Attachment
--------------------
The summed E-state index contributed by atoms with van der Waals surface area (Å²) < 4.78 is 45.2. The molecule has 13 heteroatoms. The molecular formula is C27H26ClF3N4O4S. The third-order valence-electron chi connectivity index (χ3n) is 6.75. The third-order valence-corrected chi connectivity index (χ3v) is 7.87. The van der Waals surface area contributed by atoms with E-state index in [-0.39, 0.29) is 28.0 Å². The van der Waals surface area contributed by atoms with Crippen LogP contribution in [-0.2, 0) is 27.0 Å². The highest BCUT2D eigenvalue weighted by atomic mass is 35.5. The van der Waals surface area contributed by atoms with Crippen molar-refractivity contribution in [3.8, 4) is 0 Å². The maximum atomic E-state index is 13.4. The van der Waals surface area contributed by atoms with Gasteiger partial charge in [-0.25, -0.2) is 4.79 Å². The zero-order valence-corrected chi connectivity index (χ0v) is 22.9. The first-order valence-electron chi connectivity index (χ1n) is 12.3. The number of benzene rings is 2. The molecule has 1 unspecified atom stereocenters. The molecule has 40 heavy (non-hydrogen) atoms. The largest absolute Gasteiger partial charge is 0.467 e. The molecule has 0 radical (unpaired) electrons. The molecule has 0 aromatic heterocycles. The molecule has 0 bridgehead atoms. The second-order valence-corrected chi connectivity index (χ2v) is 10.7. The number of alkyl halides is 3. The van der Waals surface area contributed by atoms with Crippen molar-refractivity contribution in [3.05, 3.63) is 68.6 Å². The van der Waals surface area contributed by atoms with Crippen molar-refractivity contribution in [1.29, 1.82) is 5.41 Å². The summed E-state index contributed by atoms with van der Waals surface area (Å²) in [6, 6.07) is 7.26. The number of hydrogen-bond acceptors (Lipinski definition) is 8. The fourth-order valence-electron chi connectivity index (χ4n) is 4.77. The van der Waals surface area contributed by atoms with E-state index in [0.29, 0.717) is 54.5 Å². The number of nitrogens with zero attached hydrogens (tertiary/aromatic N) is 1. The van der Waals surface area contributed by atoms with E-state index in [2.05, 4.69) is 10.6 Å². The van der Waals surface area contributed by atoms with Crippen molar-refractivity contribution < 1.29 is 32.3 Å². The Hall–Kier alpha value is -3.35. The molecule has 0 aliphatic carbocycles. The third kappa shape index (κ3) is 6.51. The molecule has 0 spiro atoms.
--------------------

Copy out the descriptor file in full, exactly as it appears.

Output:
The summed E-state index contributed by atoms with van der Waals surface area (Å²) < 4.78 is 45.2. The molecule has 13 heteroatoms. The molecular formula is C27H26ClF3N4O4S. The third-order valence-electron chi connectivity index (χ3n) is 6.75. The third-order valence-corrected chi connectivity index (χ3v) is 7.87. The van der Waals surface area contributed by atoms with E-state index in [-0.39, 0.29) is 28.0 Å². The van der Waals surface area contributed by atoms with Crippen LogP contribution in [-0.2, 0) is 27.0 Å². The highest BCUT2D eigenvalue weighted by atomic mass is 35.5. The van der Waals surface area contributed by atoms with Crippen molar-refractivity contribution in [3.8, 4) is 0 Å². The maximum atomic E-state index is 13.4. The van der Waals surface area contributed by atoms with Gasteiger partial charge in [-0.25, -0.2) is 4.79 Å². The zero-order valence-corrected chi connectivity index (χ0v) is 22.9. The first-order valence-electron chi connectivity index (χ1n) is 12.3. The number of benzene rings is 2. The molecule has 1 unspecified atom stereocenters. The molecule has 40 heavy (non-hydrogen) atoms. The largest absolute Gasteiger partial charge is 0.467 e. The molecule has 0 radical (unpaired) electrons. The molecule has 0 aromatic heterocycles. The molecule has 0 bridgehead atoms. The second-order valence-corrected chi connectivity index (χ2v) is 10.7. The number of alkyl halides is 3. The van der Waals surface area contributed by atoms with Crippen molar-refractivity contribution in [3.05, 3.63) is 68.6 Å². The van der Waals surface area contributed by atoms with Crippen molar-refractivity contribution in [1.29, 1.82) is 5.41 Å². The summed E-state index contributed by atoms with van der Waals surface area (Å²) in [6, 6.07) is 7.26. The number of hydrogen-bond acceptors (Lipinski definition) is 8. The fourth-order valence-electron chi connectivity index (χ4n) is 4.77. The van der Waals surface area contributed by atoms with E-state index in [0.29, 0.717) is 54.5 Å². The number of nitrogens with zero attached hydrogens (tertiary/aromatic N) is 1. The van der Waals surface area contributed by atoms with E-state index in [2.05, 4.69) is 10.6 Å². The van der Waals surface area contributed by atoms with Crippen molar-refractivity contribution < 1.29 is 32.3 Å². The Hall–Kier alpha value is -3.35. The molecule has 0 aliphatic carbocycles. The third kappa shape index (κ3) is 6.51. The molecule has 0 spiro atoms.